59. I agree with Carmen. I think you would come to regret cabinet doors. They will more likely than not become marred regardless of how they open. Plus as small a task as opening and closing doors might seem, it just isn’t necessary. My adult son is also in a wheelchair, and isn’t capable of shaving, brushing teeth, etc. I do those things while showering him. On bed bath days and at night when his teeth get brushed we use the plastic kidney shaped dish (like you have in the hospital) for him to rinse. I also require symmetry, so if Matt needs access to the sink I would leave both vanities clear underneath. You still have plenty of room for storage cabinets/drawers in that 12′ span (maybe tall ones on each end) and I think a window seat/ hamper between the sinks would fit also. One last option might be tambour doors that lift up and roll onto an arched track vs. the coil that takes up a bit of space. I can’t wait to see what you do, I know it will be gorgeous.

  60. I too like the idea of a window seat. I recently recovered some metal chairs to be used in the yard. I used waterproof fabric found at Hobby Lobby. Perhaps this would be an option for covering the window seat cushion.

  61. I, personally, would want the vanity seating in that gorgeous long countertop. But since you have no need for that, I think the window seat would look awesome! And what a clever design having Matt’s area open under the sink. I was actually wondering how he would get up to the sink. But I’m pretty sure I never would have come up with your solution. 🙂

    And I also think the 32″ height of the countertop is a great compromise to fit both your needs. One thing I know having followed you since the condo days… that will be a fabulous master bathroom when you are through! xo

  62. Why not have both under sink areas completely open and accessible and use the middle portion to replace the storage you would have had under your sink? That would enable maximum accessibility AND keep the symmetry.

    Re: long counter, drop, or bench. Long or bench are the only options in my mind. A short drop is going to look strange with an already shortish counter. And it would not address your concern of a cluttered long counter. You’d just clutter up the dropped counter. And you’ll probably clutter up the bench in the end too. That’s just what people do. 🙂 So i’d design for maximum functionality of a long counter and try minimize clutter by filling that counter space with something decorative. A large bowl or box? Even a tray to corral the clutter that grows will go far in helping it appear less cluttered.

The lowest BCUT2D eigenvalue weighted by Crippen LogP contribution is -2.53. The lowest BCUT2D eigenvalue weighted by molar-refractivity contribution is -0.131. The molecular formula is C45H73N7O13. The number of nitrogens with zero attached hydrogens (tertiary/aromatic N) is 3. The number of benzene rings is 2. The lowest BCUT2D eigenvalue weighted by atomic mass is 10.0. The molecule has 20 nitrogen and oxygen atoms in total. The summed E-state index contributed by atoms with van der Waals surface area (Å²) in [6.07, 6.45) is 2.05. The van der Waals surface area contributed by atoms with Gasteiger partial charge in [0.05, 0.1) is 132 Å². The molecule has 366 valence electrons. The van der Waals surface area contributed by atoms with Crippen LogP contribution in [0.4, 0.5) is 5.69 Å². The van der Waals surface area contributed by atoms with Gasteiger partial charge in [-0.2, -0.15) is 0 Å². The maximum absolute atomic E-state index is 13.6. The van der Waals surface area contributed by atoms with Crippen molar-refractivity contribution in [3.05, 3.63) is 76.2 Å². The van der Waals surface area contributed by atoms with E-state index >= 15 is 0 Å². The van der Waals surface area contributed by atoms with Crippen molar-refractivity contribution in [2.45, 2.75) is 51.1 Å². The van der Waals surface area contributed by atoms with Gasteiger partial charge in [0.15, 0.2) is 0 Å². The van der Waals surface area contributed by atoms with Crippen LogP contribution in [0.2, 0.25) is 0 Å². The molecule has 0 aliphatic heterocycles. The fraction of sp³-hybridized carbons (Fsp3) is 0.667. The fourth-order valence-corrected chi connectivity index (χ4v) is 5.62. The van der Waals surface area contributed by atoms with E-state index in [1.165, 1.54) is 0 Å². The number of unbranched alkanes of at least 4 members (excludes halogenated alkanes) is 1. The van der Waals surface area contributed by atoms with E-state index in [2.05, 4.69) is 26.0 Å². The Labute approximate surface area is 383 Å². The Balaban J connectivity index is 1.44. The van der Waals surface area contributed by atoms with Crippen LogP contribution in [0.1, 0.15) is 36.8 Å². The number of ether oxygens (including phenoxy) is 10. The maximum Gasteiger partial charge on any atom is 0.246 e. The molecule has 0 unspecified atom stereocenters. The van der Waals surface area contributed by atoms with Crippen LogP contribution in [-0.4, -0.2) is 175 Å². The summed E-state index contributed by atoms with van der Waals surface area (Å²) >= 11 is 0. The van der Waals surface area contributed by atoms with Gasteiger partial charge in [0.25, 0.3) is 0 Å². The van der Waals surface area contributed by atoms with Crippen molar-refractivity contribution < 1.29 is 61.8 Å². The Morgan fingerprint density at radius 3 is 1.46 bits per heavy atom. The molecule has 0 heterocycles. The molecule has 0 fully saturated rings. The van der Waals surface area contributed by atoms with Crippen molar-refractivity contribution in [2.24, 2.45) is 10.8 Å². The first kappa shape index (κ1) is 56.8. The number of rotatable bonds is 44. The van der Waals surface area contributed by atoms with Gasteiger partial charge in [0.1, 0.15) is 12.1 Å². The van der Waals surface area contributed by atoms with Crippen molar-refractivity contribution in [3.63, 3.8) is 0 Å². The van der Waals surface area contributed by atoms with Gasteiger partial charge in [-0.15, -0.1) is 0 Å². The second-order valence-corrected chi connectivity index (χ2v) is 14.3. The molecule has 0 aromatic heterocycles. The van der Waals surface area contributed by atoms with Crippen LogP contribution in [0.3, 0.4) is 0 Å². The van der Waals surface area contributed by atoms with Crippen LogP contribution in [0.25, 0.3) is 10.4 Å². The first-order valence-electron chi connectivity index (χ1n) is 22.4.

1. I would also wonder about the mental aspects for Matt. He may not be able to independently navigate bathroom tasks, but would having an aspect of this brand new bathroom specifically make it harder for him to do so be a mental weight? I don’t know, and you know your husband best. I’d just lean towards designing accessibility as ACCESSIBLE.

  63. I would use as many drawers as possible, large deep ones. My main bath which we remodeled last year has two independent vanities that are completely drawers. They store so much more than a cabinet can, although I understand your special need for the doors under the sink. I use the drawers to store pjs, underwear and so on; the clothing items that you use most often in the bath room. As for the middle section, my vanities each have a storage tower. They are not wide but provide a space for many daily used items. Again that may not be to handy for Matt, but could be for you.

  64. Hi!

    Love x 18 the bench, fabric in the bath.
    Love x 18 the floating cabinetry with no.thing on the floor. I always think DANGER when I see big feet on cabinets, afraid of breaking a toe.
    I also noticed that the floating cabinet must have push doors and drawers? Clean.

    It is going to be sublime!


  65. Coming to this late… but I would begin with ADA guidelines (for example, I think counters should be 34″ high). What if you did drawer storage left and right on either end (you could even go floor to ceiling if you needed that much storage), then a floating trough sink and then either a window seat or hidden hampers? That way both floating sinks would be completely open underneath and the center area by the window would be broken up.

  66. Hi! I love the idea of a window seat. If you don’t have a need for a long, continuous vanity or a makeup vanity area, the window seat would break up the space. I would suggest a tall beautiful mirror in that space, but given the window that is not an option. 🙂

  67. I would look into waxed cloth. It’s used by several members of the purses sewing sites on Facebook. Its longer lasting and stain resistant. Just an idea.
    I really love the seat idea because I’m older and have to sit while dressing and other grooming things.